Twinkl explain the 3Is of the curriculum in more detail here. They write that the curriculum is a framework for setting out the aims of a programme of education, including the knowledge and skills to be gained at each stage (intent).

Intent, as a part of The Three I’s, may discuss the approach you take and agreed ways of working and planning. Implementation, out of The Three I’s, is about the things you do each day in order to assist children’s progression. Following on from that, evaluating what knowledge and skills your pupils have gained against expectations (impact).

Needs and Importance of Curriculum Development

a. Realisation of Educational Objectives: An organisation of education is based on the curriculum. The curriculum development is done in view to realise the objectives of education. Thus the curriculum is the means for achieving the educational objectives.

b. Proper use of Time and Energy: It provides the guidelines to the teachers as well as to students, what a teacher has to teach and what the students to learn?.

c. Acquisition of Knowledge: The curriculum is the mean for the acquiring knowledge. Actually human knowledge is one but is divided in to subject for the convenience and organisation point of view. Thus the curriculum is designed for the different subjects.

d. Determining Structure Of Content: Every subject’s content has its wide structure which is to be taught lower level to the higher level. Thus the main task of curriculum development is determining structure of content for a particular stage teaching. Thus the curriculum of different subjects is designed from primary level to university level.

e. Development of Personality: The curriculum is also important and significant from personality development of the student. The curriculum is designed which helps in development in good qualities in students. It helps in developing physical, social and moral qualities of learners.

f. Preparation of Text Book: The curriculum provides the guide line and bases for preparing text book for the use of students and subject teacher. If the curriculum is changed or codified, the test books are also changed. A good text has wide coverage of curriculum content of subjects.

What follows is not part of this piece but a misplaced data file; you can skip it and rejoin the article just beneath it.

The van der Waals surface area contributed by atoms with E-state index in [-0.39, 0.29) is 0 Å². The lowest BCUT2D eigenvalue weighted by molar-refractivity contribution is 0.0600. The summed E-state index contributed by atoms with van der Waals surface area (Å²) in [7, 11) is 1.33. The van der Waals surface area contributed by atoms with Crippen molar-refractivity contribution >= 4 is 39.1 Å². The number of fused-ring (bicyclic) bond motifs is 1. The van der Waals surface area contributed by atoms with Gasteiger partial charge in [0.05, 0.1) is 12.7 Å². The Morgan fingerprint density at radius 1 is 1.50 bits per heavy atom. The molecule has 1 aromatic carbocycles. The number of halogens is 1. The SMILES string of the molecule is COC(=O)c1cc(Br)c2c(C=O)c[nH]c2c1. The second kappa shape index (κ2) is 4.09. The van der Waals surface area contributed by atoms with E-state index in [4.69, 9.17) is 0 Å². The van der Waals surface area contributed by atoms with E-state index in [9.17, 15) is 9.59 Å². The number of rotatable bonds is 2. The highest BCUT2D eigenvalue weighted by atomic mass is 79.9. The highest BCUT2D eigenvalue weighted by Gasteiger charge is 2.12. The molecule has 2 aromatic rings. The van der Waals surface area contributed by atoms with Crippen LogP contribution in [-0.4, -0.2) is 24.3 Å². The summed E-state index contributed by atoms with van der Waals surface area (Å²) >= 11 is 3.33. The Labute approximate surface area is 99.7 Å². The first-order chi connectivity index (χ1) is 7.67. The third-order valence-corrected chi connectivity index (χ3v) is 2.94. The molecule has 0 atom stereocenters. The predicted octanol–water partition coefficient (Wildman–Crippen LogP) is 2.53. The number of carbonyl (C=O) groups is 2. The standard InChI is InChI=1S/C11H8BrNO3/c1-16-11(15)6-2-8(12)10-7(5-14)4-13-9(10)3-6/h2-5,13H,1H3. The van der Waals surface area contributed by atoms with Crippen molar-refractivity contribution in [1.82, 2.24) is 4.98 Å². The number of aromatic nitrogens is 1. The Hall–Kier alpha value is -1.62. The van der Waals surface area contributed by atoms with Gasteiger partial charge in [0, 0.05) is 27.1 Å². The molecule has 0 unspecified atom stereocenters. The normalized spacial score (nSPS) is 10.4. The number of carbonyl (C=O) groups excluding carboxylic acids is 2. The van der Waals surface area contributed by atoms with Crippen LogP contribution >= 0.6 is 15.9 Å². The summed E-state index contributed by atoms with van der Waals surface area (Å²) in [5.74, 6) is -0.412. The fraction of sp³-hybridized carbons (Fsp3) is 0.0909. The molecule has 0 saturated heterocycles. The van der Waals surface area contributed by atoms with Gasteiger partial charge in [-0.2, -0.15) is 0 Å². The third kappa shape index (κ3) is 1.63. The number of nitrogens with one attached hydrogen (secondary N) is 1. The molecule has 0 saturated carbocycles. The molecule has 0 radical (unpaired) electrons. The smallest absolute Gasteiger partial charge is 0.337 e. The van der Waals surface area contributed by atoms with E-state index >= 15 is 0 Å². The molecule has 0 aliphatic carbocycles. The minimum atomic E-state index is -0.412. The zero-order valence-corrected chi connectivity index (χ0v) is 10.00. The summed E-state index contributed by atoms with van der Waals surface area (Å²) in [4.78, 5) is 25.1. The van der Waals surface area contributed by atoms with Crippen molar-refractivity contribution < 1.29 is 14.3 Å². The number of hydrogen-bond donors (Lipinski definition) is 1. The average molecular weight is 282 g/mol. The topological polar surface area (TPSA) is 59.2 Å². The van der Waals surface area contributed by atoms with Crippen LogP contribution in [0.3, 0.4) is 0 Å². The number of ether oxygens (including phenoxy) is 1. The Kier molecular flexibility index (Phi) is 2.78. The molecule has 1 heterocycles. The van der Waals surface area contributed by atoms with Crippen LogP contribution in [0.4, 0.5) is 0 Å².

g. Conducting Examination: Our education is examination centred. The students have forced obtain good mark in the examination. Thus examination paper is prepared as per curriculum of the subject and students also prepare the content for the examination. Thus, curriculum is basis of teaching, learning and testing.

h. Organising Teaching And Learning Situation: The teaching and learning situation are organised in view to the curriculum teaching work is also assigned with help of curriculum.

i. Decision about Instructional Method: The instructional method is selected and used in view of the curricular. The same content is taught form memory to reflective level. It may be teacher centred or learner centred.

j. Development of Knowledge, Skill And Attitude: The nature of curriculum provides the basis for the developing knowledge, skills, attitude and creative ability. It also helps in developing leadership qualities.

What to do as an ECT

When you are an ECT, you will have little to no decision making when it comes to the school's curriculum. You will most likely be directed towards the curriculum overview/intent/map of a department (if secondary) or phase/key stage (if primary). You will most likely (but not always) find that schemes of learning are already set out for you and if you are VERY lucky, you may even already have some available lesson resources. As an ECT, you will need to ensure that you are familiar with your school's curriculum and it's rationale for that curriculum. Read through the school's curriculum documentation including any intent documentation, and curriculum maps. These will set out the overall intention of a school's curriculum and indicate what it is they hope their learners will achieve by learning in that particular school. In the event of an Ofsted inspection where your curriculum area is subject to a deep-dive, you will need to be able to talk about the curriculum intent of your subject/department/phase/key stage with confidence so make sure that you are clear about what this is. Discuss the area with your mentor if you need further clarification.